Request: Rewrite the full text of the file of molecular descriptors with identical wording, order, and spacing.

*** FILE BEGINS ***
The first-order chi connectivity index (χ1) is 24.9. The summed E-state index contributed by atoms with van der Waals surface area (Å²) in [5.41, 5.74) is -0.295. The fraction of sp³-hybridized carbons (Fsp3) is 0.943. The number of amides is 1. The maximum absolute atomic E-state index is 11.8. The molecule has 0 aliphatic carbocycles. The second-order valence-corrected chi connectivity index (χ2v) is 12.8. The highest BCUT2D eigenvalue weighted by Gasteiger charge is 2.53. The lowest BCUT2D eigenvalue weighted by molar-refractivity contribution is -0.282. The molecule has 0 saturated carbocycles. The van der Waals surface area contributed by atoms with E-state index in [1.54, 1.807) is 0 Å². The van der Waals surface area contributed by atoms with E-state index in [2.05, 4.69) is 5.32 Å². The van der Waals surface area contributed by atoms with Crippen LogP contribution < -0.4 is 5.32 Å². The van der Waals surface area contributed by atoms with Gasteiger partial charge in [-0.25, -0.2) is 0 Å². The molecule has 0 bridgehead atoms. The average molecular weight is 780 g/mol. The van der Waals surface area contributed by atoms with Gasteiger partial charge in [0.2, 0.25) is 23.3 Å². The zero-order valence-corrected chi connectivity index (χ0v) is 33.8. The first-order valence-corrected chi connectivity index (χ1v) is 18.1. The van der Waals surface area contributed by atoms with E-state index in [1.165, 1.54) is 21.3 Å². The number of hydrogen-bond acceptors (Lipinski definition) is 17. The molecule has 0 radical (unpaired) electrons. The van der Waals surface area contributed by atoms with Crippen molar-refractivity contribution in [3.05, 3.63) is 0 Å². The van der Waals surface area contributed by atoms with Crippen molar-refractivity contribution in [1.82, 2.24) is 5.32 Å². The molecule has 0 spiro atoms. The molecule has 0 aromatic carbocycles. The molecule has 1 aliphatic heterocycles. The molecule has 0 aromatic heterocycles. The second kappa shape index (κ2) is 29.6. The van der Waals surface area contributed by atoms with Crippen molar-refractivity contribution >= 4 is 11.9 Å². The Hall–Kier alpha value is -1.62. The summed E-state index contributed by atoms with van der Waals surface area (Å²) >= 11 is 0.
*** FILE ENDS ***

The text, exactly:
The first-order chi connectivity index (χ1) is 24.9. The summed E-state index contributed by atoms with van der Waals surface area (Å²) in [5.41, 5.74) is -0.295. The fraction of sp³-hybridized carbons (Fsp3) is 0.943. The number of amides is 1. The maximum absolute atomic E-state index is 11.8. The molecule has 0 aliphatic carbocycles. The second-order valence-corrected chi connectivity index (χ2v) is 12.8. The highest BCUT2D eigenvalue weighted by Gasteiger charge is 2.53. The lowest BCUT2D eigenvalue weighted by molar-refractivity contribution is -0.282. The molecule has 0 saturated carbocycles. The van der Waals surface area contributed by atoms with E-state index in [1.54, 1.807) is 0 Å². The van der Waals surface area contributed by atoms with E-state index in [2.05, 4.69) is 5.32 Å². The van der Waals surface area contributed by atoms with Crippen LogP contribution < -0.4 is 5.32 Å². The van der Waals surface area contributed by atoms with Gasteiger partial charge in [-0.25, -0.2) is 0 Å². The molecule has 0 bridgehead atoms. The average molecular weight is 780 g/mol. The van der Waals surface area contributed by atoms with Gasteiger partial charge in [0.2, 0.25) is 23.3 Å². The zero-order valence-corrected chi connectivity index (χ0v) is 33.8. The first-order valence-corrected chi connectivity index (χ1v) is 18.1. The van der Waals surface area contributed by atoms with E-state index in [1.165, 1.54) is 21.3 Å². The number of hydrogen-bond acceptors (Lipinski definition) is 17. The molecule has 0 radical (unpaired) electrons. The van der Waals surface area contributed by atoms with Crippen molar-refractivity contribution in [3.05, 3.63) is 0 Å². The van der Waals surface area contributed by atoms with Crippen molar-refractivity contribution in [1.82, 2.24) is 5.32 Å². The molecule has 0 spiro atoms. The molecule has 0 aromatic carbocycles. The molecule has 1 aliphatic heterocycles. The molecule has 0 aromatic heterocycles. The second kappa shape index (κ2) is 29.6. The van der Waals surface area contributed by atoms with Crippen molar-refractivity contribution >= 4 is 11.9 Å². The Hall–Kier alpha value is -1.62. The summed E-state index contributed by atoms with van der Waals surface area (Å²) >= 11 is 0.